Hartford Courant
April 17, 2002
Hartford Stage Party:
A Little Date With Kate Before She Treks Away 

By Patricia Seremet 
It was Kate's last stand Saturday night, and it was a standing O.

Hartford Stage Company held its spring gala, this year called "Red, White & Blue: A Celebration of the American Season" at Tumblebrook Country Club in Bloomfield, and its star, Kate Mulgrew - finishing her last performance as Katharine Hepburn in "Tea At Five" in the Saturday matinee - was the honored guest.

The Mulgrew groupies had their last shot at being with this theatrical queen who swept into Hartford to do a controversial one-woman show. Then she got sick on us, left, then came back to finish. But what was there to forgive? She is the Trekky captain, after all, and we, the mere earthly mortals.

In her musky, dusky, husky voice, she told Hartford that she, Kate Mulgrew was "going out with a bang."

"I've met with a lot of boards in my life and I've been bored by a lot," she said. "But not this one."

Michael Wilson, artistic director of Hartford Stage, called her "a legend for her transcendent performance of Katharine Hepburn."

There have been offers for Mulgrew to do "Tea At Five" in New York, Cleveland and Boston, with Cleveland the likely venue with her husband, Tim Hagan, running for governor there.

It's been a little hectic and heady for Wilson lately with "Necessary Targets" and "The Carpetbagger's Children" moving from Hartford to New York.

"Actually, it's been exhilarating with so much attention on Hartford Stage," he said. "With the tragedy gripping our nation, people have been able to come together and see the real communion, fellowship and intimate personal connection that the theater offers us."

Indeed, Wilson seemed to have even more of a bounce in his step than usual - and so did the party.

Jo McKenzie, who manages the Rowlands' residence and was head to toe in red ruffles, broke away from her escort du jour, Doug Evans, head of the Connecticut Commission on the Arts, to go tete-a-tete in conversation with Peter Kelly, Hartford lawyer, lobbyist and Democratic powerhouse.

"Of course, we're talking about my beloved governor," McKenzie said, when pressed for details.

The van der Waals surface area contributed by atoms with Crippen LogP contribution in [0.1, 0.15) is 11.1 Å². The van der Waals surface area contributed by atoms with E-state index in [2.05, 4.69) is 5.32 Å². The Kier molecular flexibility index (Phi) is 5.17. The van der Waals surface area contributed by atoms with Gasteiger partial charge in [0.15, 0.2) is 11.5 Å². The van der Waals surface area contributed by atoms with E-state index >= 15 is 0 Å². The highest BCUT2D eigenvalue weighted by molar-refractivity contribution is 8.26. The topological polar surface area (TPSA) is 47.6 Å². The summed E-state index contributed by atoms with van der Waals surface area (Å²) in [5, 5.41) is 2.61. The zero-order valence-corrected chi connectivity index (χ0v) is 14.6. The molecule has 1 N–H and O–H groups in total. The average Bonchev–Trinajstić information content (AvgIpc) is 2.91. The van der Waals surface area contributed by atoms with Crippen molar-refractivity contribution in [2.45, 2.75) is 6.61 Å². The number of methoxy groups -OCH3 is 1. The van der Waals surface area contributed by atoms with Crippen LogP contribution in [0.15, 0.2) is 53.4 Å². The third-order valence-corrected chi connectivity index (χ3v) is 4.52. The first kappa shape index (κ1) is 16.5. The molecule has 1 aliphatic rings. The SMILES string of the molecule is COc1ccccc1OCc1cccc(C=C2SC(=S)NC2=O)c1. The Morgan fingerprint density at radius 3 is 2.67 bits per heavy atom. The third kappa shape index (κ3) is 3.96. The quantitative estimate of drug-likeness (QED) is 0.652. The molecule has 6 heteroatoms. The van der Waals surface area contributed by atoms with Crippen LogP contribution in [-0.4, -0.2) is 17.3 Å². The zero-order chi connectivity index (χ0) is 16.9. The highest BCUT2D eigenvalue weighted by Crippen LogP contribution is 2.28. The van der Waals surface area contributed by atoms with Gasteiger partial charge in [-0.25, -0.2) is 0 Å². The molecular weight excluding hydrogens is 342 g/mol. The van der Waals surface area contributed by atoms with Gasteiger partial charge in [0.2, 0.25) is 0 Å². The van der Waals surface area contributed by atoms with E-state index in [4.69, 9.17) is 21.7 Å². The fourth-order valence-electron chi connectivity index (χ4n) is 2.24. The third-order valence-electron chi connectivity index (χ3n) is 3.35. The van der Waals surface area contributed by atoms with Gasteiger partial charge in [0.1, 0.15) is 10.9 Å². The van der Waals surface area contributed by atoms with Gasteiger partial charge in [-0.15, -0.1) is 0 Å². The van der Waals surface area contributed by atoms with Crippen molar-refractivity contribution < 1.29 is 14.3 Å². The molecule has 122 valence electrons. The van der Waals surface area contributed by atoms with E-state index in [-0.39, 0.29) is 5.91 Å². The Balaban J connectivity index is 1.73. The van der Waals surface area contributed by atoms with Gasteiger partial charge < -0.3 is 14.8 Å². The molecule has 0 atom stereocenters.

What does Kelly think of the state Democrats running for president?

"Joe's [Lieberman's] working really hard at it," he said. "And Chris [Dodd] is putting toe in the water."

(Al Gore has always been Kelly's man, needless to say.)

With the party theme saluting Hartford Stage's tribute to American playwrights, no one did it better than Marilda Ganderas, president of the Aetna Foundation, who wore an elegant flag pin and red, white and blue scarf. She is instrumental in planning this year's Veterans' Day Parade.

Despite how engaging Mulgrew is, the theater is always forward-thinking to the next show, and five women who will perform in a new production at Hartford Stage, called "Constant Star," filled the bill. They sang three African American spirituals a cappella that got a standing ovation.

People who were waiting on table got so excited by it that several said that they planned to catch them singing again Sunday morning at First Cathedral in Bloomfield.

Not that anyone's counting, but the party likely raised about $100,000. Some of the more interesting auction items were a week at the Ocean Reef Club in Key Largo, bought by Helena and Orren Tench of Wethersfield for $17,000; a guided tour of the Star Trek Enterprises studio for $2,000 each to Dr. Michael Krall and wife, Elizabeth, and to Marilda Ganderas.

Get ready to see some familiar faces at Hartford Stage. Stage board chairman David Klein of Hartford and local car dealership magnate Jeffrey Hoffman each bid about $2,000 to have walk-on roles in "A Christmas Carol"; and Katherine Lambert of Hartford and Peter Darby of Avon each paid $2,000 apiece to have walk-on parts in the play "Trip to Bountiful" with Jean Stapleton next spring.

There was talk that Jim Smith, the elegant-looking president of Webster Bank, walked away with the bargain of the night, $1,000 for a basketball signed by the University of Connecticut women's champion 2002 team. It supposedly went for at least twice that at a recent charity auction.

"Hey, he's a banker," one guest wisely pointed out.